Cloud data breaches are now frequent occurrences. In just the past year alone, millions of consumer records have been leaked. According to industry analysts, things will continually get worse.
A new era of unprecedented agility was introduced by public clouds. Naturally, companies of all sizes are utilizing the cloud and integrating it into their infrastructure. The cloud’s rapid expansion is strikingly similar to that of its older cousin, the Internet.
Exploiting various misconfigurations is a common strategy used in attacks on cloud services. A dizzying speed of new services is being added by Cloud Providers to meet the insatiable customer demand, and each new service has its own set of access and security configurations. Think about how difficult it would be to keep track of all the configurations across all of those services from various cloud providers, who are often updating and releasing new services.
Additionally, authorities release a wide range of regulatory frameworks with continuous updates that are useless. Cloud security is highly complex as a result of all of these factors working together. This is proven to be an impossible task for the vast majority of enterprises because it calls for a multitude of skills.
This blog will give you an insight into the top cloud security best practices every business must follow:
What is Cloud Security?
Data leakage, access compromise, privilege misuse, and malicious attacks are just a few examples of the various ways that cloud security breaches occur (malware, DoS, etc). Cloud security is ensured by the following combination:
- Technical Controls
- Policy & Standards as Controls
- Procedures & Services as Controls
Who is Responsible for Cloud Security?
Most cloud users have the erroneous assumption that cloud providers are in charge of “complete” cloud security. That is a flawed understanding. Some aspects of the cloud’s security are the responsibility of cloud providers, while the remaining aspects of the cloud’s security are the responsibility of cloud users. According to reports, Cloud Providers were not technically at fault for the vast majority, if not all, of the data breaches; instead, cloud users’ inadequate security or access settings were to blame.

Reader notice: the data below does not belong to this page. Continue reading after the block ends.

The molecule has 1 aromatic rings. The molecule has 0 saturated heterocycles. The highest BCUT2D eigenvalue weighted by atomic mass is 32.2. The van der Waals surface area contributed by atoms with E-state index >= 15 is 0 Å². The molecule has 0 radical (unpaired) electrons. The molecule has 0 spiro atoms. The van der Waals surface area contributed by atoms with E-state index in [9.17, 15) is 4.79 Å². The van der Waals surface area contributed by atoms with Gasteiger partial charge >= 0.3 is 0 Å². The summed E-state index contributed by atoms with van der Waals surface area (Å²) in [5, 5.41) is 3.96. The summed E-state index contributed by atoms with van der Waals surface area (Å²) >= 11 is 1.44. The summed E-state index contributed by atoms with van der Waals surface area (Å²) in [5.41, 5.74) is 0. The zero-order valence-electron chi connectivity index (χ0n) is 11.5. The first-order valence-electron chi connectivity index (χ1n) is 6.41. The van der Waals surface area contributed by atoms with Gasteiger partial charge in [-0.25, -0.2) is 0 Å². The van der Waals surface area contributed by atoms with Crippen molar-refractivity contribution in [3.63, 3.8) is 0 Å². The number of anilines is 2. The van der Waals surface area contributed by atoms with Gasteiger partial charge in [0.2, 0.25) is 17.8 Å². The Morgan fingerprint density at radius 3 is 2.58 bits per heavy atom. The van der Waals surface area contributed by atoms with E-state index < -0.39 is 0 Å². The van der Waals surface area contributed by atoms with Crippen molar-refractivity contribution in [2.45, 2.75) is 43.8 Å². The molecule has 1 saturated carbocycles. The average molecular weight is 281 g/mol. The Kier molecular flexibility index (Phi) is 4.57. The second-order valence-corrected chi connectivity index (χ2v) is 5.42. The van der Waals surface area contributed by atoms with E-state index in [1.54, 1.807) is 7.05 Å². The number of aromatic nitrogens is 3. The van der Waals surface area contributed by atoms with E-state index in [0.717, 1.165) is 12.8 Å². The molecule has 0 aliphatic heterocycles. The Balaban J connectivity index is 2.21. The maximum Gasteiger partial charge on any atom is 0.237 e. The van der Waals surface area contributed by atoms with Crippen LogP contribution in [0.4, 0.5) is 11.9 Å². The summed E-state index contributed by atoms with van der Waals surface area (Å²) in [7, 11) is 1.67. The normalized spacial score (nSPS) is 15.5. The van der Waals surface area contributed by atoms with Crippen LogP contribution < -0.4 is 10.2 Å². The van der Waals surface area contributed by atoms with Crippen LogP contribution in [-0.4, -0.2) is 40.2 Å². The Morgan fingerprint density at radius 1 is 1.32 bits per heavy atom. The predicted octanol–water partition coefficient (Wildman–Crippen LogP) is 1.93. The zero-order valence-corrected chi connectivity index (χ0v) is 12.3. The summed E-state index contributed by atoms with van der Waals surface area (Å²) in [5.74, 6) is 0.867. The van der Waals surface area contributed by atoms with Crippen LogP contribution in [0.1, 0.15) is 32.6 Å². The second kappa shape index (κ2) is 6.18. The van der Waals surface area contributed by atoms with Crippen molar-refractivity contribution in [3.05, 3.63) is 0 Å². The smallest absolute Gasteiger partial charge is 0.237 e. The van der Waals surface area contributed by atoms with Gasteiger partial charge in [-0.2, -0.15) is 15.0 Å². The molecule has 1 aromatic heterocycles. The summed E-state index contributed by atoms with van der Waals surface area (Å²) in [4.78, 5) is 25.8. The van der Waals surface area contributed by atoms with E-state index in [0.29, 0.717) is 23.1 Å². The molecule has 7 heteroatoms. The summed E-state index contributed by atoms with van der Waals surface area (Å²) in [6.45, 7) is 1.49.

Cloud Security Best Practices Your Business Must Follow
Choose a Reputed Cloud Provider
Choosing the best cloud provider often involves going with a reputable brand. You ought to pick a cloud service provider with a solid track record in the security industry. Popular vendors have frequently been in the market longer and have had more time and money to improve their security and access control features.
Understanding Security & Compliance Responsibilities
Understanding that security and compliance responsibilities are shared between the provider and the end user is crucial before you start using a cloud service. You should be fully aware of the scope of your end-user responsibilities. Once you are aware of this, you may concentrate your security efforts on the areas that fall under your purview.
Understand Access Controls
For cloud assets, access management is crucial. Organizations need to know who has access to the cloud, what level of access they have, and what tasks they are able to complete with that access. Leverage the power of AI and ML technology to learn more about the processes that govern access within your cloud environment. Utilize these insights to keep tabs on your cloud and unauthorized access and security breaches.
Implement Multi-factor Authentication & Strong Password Policy
Create a strict password policy that requires your users to choose secure passwords and to update them regularly. The policy must include the required password specifications, including minimum character requirements, length requirements, and rotation criteria. Since most people tend to overlook this feature, it is advisable to automate password changes.
Also, set up multi-factor authentication (MFA) for each user. Credential abuse attacks are more likely to target organizations that don’t employ additional layers of identity protection. Data compromise may result from a credential-based attack. MFA can help to prevent this.
Conduct Regular Audits
Cybersecurity is continually evolving. You must regularly evaluate your cloud identity management architecture and make plans for upcoming security upgrades. Audit user credentials on a regular basis and keep tabs on the password and access key lifecycle. The audits will make clear the cloud’s vulnerabilities.
The extensive readiness gap for cloud security is not surprising given that many organizations have numerous cloud security issues in areas like application security, data security, shadow IT, identity and access management, and on top of them all, cyberattacks.
Engaging certified cloud partners early on in your cloud planning process is advised by Gartner to guarantee that vulnerabilities are easily found and addressed before they become a catastrophe.